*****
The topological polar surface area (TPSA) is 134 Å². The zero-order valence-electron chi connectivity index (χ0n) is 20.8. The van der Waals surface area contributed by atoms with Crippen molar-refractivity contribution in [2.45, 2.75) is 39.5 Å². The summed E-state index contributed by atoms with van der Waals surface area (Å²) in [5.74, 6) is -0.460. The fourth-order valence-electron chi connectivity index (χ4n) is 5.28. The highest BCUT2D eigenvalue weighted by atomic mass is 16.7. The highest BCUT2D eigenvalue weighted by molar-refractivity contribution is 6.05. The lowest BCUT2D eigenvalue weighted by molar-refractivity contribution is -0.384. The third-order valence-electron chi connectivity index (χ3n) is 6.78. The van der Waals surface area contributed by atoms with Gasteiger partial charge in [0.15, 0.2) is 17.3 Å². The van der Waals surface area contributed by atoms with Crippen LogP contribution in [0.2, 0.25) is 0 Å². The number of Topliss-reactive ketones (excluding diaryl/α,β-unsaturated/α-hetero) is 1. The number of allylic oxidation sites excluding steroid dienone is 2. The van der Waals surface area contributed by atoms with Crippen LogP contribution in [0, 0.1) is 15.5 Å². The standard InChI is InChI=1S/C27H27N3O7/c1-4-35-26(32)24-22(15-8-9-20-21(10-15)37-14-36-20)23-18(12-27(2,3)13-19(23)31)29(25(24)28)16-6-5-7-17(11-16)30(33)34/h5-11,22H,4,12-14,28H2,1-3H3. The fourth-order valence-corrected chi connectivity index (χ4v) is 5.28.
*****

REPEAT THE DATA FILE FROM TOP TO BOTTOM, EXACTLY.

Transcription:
The topological polar surface area (TPSA) is 134 Å². The zero-order valence-electron chi connectivity index (χ0n) is 20.8. The van der Waals surface area contributed by atoms with Crippen molar-refractivity contribution in [2.45, 2.75) is 39.5 Å². The summed E-state index contributed by atoms with van der Waals surface area (Å²) in [5.74, 6) is -0.460. The fourth-order valence-electron chi connectivity index (χ4n) is 5.28. The highest BCUT2D eigenvalue weighted by atomic mass is 16.7. The highest BCUT2D eigenvalue weighted by molar-refractivity contribution is 6.05. The lowest BCUT2D eigenvalue weighted by molar-refractivity contribution is -0.384. The third-order valence-electron chi connectivity index (χ3n) is 6.78. The van der Waals surface area contributed by atoms with Gasteiger partial charge in [0.15, 0.2) is 17.3 Å². The van der Waals surface area contributed by atoms with Crippen LogP contribution in [0.2, 0.25) is 0 Å². The number of Topliss-reactive ketones (excluding diaryl/α,β-unsaturated/α-hetero) is 1. The number of allylic oxidation sites excluding steroid dienone is 2. The van der Waals surface area contributed by atoms with Crippen LogP contribution in [0, 0.1) is 15.5 Å². The standard InChI is InChI=1S/C27H27N3O7/c1-4-35-26(32)24-22(15-8-9-20-21(10-15)37-14-36-20)23-18(12-27(2,3)13-19(23)31)29(25(24)28)16-6-5-7-17(11-16)30(33)34/h5-11,22H,4,12-14,28H2,1-3H3. The fourth-order valence-corrected chi connectivity index (χ4v) is 5.28.